At the beginning of last season, Joe Harris was being seriously considered to start at shooting guard for the Cleveland Cavaliers over veteran forward Shawn Marion and streaky shooter Dion Waiters. Fast forward to today, and the Cavs have two additional starting caliber shooting guards on the roster: J.R. Smith and Iman Shumpert. The additions of Shumpert and Smith last year, along with the addition of Jared Cunningham this year, have made Joe Harris expendable. The Cavs have arguably the best backcourt depth in the league, boasting a combination of stars, role players, veterans, and younger guys. While it seems that the Cavs like Harris enough to have him stick around, he hasn’t had solid minutes through his season and a half on the team.

Jared Cunningham was the 15th and final player to make the Cavs roster at the beginning of this season, but his play has elevated himself into a role player spot, averaging 13.3 minutes per game off the bench. Cunningham may be out of the rotation once Irving and Shump return to full health. While he is not necessarily a better player than Harris, Cunningham definitely has an advantage in terms of experience and athleticism. Cunningham has shown the Cavs that he can play team ball while also shooting at a high level. Additionally, Cunningham’s contract is non-guaranteed until Jan. 8th, meaning that the Cavs could release him before then without taking a hit to their salary cap. Harris, on the other hand, has a fully guaranteed minimum contract for this season to the tune of $845,059, and a non-guaranteed $980,439 for the 2016-2017 NBA season. This makes Harris the odd one out, as dumping Harris’s salary would lower the Cavs’ luxury tax bill by $3,356,647, as reported by Dan Feldman of NBC Sports.

Harris is really the only move that the Cavs can make prior to the trade deadline, which is set for March 1st, 2016. With a luxury tax bill of $65 million for this season, the Cavs can’t afford to take on a another contract. Additionally, there is no reason to mess with the current roster. The Cavs have solid starters and backups at every position, and when at full health, the team can confidently compete for a title against the other elite teams in the league. This leaves the Cavs with only one choice: to trade Harris.

In exchange for Harris, the Cavs are rumored to be requesting a 2nd round pick. Many teams can offer the Cavs this, but most notably the Philadelphia 76ers, Los Angeles Lakers, and New Orleans Pelicans, among others. The Cavs currently don’t have a first round pick in the 2016 NBA Draft, although they do have the LA Clippers’ second round choice. Getting a draft pick in return for Harris is not the biggest appeal for trading Harris, though. It is simply something that the Cavs can get in return for a player whom they value. Harris hasn’t shown much on the court yet, due to the lack of playing time on a championship caliber team. But it seems that there is some interest around the league for a 3-and-D player like the 6’6 Harris, especially for teams that are rebuilding.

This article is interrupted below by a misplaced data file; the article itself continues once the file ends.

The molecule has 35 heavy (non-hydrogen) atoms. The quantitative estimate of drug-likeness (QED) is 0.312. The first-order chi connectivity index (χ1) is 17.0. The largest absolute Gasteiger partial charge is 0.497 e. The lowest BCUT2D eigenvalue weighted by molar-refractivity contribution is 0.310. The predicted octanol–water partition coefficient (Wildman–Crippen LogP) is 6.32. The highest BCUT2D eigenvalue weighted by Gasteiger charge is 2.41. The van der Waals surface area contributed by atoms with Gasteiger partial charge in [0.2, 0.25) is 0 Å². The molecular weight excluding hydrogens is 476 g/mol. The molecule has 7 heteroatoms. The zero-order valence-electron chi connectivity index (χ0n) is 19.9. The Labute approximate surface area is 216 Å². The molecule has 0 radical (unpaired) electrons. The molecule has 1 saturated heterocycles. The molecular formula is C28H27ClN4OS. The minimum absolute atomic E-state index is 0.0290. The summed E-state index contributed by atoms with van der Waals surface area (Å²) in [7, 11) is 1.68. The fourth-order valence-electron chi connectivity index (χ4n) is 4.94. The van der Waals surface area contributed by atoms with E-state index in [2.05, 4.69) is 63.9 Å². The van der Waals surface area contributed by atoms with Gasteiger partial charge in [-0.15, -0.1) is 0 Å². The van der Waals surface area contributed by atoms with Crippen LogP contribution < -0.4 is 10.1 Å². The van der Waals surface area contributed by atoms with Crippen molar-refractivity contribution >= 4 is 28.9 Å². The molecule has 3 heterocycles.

The biggest appeal for trading away Harris is so that the Cavs can obtain an extra roster spot. Cunningham will most likely stay on the roster for the season. Additionally, it is highly doubtful that the Cavs will trade or release any other players on the roster, simply because they do not want to make too many changes. By trading Harris away without getting any players back, the Cavs have an extra roster spot to use on a veteran after the trade deadline. It is very common for veteran players to get traded due to their contracts, and then promptly released afterwards. After being released, the player(s) are able to choose which team to join based on the teams that show interest. A few players who signed after the trade deadline after being waived last season: Amar’e Stoudemire, Kendrick Perkins, Josh Smith, and Nate Robinson, among others. The Cavs probably want that last spot to remain open in case a notable name comes up following the trade deadline. They picked up Kendrick Perkins with their last roster spot following the trade deadline last season, and he played some valuable minutes off the bench and also was a strong veteran voice in the locker room to supplement LeBron James, James Jones, Mike Miller, and Shawn Marion.

While Harris has a lot of upside, his potential is being wasted by sitting on the bench of a championship caliber team in which he will not get significant playing time. The Cavs don’t need him, which makes him expendable. Additionally, it might be beneficial for Harris to get a fresh start on a team that will actually play him. Whatever the Cavs can get in return for him, the better. It’ll be sad to see Harris go, but his departure will open up the possibility of bringing someone in that will make a bigger impact on the Cavs championship hopes this season.